The Rolling Stones: growing old (dis)gracefully?

When Barrack Obama visited Havana in March 2016, the first American President to do so in over 70 years, it marked the end of decades of a political, trade and cultural embargo imposed by the huge neighbour to the north. One of the few hopeful signs of 2016 so far.

Hot on his heels came the Rolling Stones playing their first ever gig in Cuba. It is surely remarkable that this legendary rock group is still going, never mind that they apparently left the Havana audience baying for more.  Three of the blues-loving youngsters who played their first gig in 1962 were on stage in Havana – Mick Jagger, Keith Richards and Charlie Watts.  In the late sixties the odds of all of them being alive in 2016, never mind still playing at the highest level, would have been negligible, especially after the death in tragic circumstances of founder Brian Jones in the summer of 1969.

Nevertheless it cannot be pretended that they are as vital as they once were, although in fairness that is because nothing can compare with the music they produced, on record and on stage, between 1968 and the early 1970s.

The run of records from Beggars Banquet to Exile on Main Street has never been equalled:

  • Starting with Beggars Banquet which came out in December 1968 (with tracks like ‘Sympathy for the Devil’ and ‘Street fighting man’), the Stones produced an incredible string of rock classics;
  • Let it bleed followed in December 1969, and included ‘Midnight Rambler’, ‘Gimme shelter’ and ‘You can’t always get what you want’;
  • Get your ya yas out, one of the all-time great live albums, was recorded at the Madison Square Garden gigs in November 1969, and released the following September;
  • Sticky fingers – ‘Brown sugar’, ‘Wild horses’, ‘Dead flowers’came out in April 1971; some of the tracks were recorded in Muscle Shoals, Alabama, between the Madison Square Garden gigs and the ill-fated free concert in Altamont near San Francisco at the end of 1969;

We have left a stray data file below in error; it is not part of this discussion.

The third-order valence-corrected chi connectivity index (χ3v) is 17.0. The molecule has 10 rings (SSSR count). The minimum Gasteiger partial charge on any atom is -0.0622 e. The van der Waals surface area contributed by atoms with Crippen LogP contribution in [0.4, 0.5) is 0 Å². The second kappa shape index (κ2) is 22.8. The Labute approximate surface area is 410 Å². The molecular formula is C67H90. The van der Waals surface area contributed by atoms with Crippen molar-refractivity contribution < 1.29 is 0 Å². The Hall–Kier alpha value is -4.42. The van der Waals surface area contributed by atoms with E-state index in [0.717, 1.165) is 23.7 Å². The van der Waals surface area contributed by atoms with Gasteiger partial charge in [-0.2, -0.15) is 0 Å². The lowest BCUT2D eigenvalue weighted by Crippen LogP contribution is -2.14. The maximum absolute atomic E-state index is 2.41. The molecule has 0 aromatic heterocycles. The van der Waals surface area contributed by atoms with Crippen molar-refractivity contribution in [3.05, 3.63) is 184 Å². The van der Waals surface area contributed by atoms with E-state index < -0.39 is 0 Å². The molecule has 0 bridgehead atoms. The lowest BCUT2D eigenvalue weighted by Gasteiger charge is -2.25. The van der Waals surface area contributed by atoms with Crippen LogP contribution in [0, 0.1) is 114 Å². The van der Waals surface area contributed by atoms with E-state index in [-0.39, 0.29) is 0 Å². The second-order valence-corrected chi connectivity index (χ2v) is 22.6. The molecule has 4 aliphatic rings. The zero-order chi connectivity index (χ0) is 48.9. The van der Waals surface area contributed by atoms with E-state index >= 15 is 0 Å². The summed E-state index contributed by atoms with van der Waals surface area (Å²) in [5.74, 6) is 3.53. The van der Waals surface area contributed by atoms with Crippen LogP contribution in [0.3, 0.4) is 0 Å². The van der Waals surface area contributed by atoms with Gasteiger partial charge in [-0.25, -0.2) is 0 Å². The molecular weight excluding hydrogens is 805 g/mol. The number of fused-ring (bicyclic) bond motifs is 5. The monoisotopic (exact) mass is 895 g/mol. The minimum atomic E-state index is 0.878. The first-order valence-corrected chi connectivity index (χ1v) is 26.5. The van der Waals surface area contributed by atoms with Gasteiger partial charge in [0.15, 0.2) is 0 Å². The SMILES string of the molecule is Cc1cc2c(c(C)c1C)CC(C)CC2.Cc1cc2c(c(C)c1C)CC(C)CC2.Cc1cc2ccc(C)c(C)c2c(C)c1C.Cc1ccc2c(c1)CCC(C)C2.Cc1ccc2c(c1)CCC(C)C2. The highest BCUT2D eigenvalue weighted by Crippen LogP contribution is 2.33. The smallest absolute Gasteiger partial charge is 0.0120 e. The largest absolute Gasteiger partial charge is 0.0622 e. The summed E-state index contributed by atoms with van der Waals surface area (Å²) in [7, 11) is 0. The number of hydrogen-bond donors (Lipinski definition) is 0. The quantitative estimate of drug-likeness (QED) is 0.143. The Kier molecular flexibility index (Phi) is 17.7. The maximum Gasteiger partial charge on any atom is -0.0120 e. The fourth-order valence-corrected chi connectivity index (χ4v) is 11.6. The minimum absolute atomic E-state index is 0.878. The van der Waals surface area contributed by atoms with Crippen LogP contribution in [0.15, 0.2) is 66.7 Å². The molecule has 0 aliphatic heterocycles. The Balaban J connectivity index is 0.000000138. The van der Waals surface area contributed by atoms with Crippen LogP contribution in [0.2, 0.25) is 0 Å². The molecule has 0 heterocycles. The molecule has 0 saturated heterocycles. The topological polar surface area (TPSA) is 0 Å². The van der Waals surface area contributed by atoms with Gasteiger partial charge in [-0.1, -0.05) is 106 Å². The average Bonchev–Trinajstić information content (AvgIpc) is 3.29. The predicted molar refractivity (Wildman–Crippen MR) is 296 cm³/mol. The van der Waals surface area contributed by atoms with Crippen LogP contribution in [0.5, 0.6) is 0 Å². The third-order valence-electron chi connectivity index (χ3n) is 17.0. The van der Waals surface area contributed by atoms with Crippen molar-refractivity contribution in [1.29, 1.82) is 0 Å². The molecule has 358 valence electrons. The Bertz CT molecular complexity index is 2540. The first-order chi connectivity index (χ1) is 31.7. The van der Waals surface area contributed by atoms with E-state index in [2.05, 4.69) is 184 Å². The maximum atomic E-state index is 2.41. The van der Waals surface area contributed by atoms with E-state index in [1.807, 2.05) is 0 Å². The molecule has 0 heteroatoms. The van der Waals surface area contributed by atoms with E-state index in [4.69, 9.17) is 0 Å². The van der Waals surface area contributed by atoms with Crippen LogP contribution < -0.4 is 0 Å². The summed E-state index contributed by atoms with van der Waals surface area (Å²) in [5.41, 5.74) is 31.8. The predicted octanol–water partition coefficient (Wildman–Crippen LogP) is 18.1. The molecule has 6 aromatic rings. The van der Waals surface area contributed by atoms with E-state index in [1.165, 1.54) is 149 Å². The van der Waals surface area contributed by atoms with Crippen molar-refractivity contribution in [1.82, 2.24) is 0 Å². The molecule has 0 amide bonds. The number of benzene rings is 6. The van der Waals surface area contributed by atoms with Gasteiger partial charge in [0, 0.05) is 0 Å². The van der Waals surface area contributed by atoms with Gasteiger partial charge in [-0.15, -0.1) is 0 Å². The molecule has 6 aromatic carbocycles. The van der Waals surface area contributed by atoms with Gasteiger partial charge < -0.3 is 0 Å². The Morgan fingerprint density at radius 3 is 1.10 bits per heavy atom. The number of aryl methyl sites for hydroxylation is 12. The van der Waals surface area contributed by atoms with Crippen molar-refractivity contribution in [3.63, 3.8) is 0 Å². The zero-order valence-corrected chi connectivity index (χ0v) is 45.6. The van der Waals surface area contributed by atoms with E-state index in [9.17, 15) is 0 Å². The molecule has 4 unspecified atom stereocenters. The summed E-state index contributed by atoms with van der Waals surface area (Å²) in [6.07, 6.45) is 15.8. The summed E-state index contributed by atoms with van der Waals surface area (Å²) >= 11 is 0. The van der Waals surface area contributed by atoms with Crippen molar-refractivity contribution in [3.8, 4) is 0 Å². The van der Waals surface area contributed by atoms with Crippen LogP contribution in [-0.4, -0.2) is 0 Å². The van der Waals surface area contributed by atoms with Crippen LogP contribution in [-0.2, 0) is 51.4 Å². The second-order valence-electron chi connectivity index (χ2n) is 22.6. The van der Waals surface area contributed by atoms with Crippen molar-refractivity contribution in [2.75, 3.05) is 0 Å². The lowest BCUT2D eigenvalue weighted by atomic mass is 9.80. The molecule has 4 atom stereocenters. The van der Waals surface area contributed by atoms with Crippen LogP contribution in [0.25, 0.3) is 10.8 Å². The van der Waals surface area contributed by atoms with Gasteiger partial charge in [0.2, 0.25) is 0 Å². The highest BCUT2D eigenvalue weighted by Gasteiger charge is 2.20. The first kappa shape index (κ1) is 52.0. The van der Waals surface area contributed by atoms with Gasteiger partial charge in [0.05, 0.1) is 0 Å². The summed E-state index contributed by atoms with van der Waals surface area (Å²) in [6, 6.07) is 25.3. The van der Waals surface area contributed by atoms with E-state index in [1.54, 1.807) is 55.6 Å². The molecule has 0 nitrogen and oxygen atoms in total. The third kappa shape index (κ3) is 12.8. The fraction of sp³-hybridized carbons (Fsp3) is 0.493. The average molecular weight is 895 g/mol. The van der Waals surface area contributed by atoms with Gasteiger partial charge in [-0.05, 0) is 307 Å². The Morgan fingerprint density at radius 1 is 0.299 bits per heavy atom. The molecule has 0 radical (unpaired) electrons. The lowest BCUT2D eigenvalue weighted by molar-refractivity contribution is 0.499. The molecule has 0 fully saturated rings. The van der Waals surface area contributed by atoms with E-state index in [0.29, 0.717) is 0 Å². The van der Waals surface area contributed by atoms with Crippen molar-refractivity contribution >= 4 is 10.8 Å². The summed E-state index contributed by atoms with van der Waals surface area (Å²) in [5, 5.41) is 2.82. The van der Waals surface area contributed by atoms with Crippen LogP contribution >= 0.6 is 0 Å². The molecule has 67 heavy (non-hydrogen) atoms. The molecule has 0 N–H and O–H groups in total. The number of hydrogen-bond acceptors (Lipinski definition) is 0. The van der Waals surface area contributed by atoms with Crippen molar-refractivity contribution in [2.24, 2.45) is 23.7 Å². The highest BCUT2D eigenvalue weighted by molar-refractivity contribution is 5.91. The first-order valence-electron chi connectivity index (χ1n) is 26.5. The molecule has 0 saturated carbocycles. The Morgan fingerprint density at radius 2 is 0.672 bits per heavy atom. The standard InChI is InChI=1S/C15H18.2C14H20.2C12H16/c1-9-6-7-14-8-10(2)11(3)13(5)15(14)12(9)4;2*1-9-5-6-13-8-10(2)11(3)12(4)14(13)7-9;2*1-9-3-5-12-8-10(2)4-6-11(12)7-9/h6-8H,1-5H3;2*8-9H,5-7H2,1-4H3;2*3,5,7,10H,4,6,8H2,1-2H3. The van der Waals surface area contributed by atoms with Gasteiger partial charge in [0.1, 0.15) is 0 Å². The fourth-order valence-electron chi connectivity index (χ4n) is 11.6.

• Exile on Main Street, released May1972; this double album of 18 tracks (incl. ‘Tumbling dice’, ‘Sweet black angel’, ‘Let it loose’) was recorded in the south of France where the Stones had relocated to escape UK taxes. This brought the run of classic albums to a close.

 

When the Stones turned up to meet the world’s media in Havana there were just four of them in front of the camera – Jagger, Richards, Watts, and Ronnie Wood, who has been with the band since 1975, joining them after Mick Taylor’s exit.

On stage in Havana, however, there were quite a few more musicians who, crucial though they are to the sound, are not ‘Stones’. It has always been like that.  Ian Stewart, the piano player, was the original sixth Stone in the 60s, but was deemed too old looking and too straight by manager Andrew Loog-Oldham to fit in with the band’s image.  He did not make the photos, but they could not have done without him on stage or in the studio.

Similarly the classic albums and performances listed above would not have been what they were without Bobby Keyes on sax, Jim Price on trumpet, Nicky Hopkins on piano, and often Billy Preston on organ. Percussionist Rocky Dijon, Muscle Shoals pianist Jim Dickinson, and even Ry Cooder were others who added hugely to the Stones output in the late 60s early 70s.

You can’t always get what you want, but if you bring in the right musicians, you get what you can!

Liam Ronayne
Liam Ronayne Cork City Librarian

 

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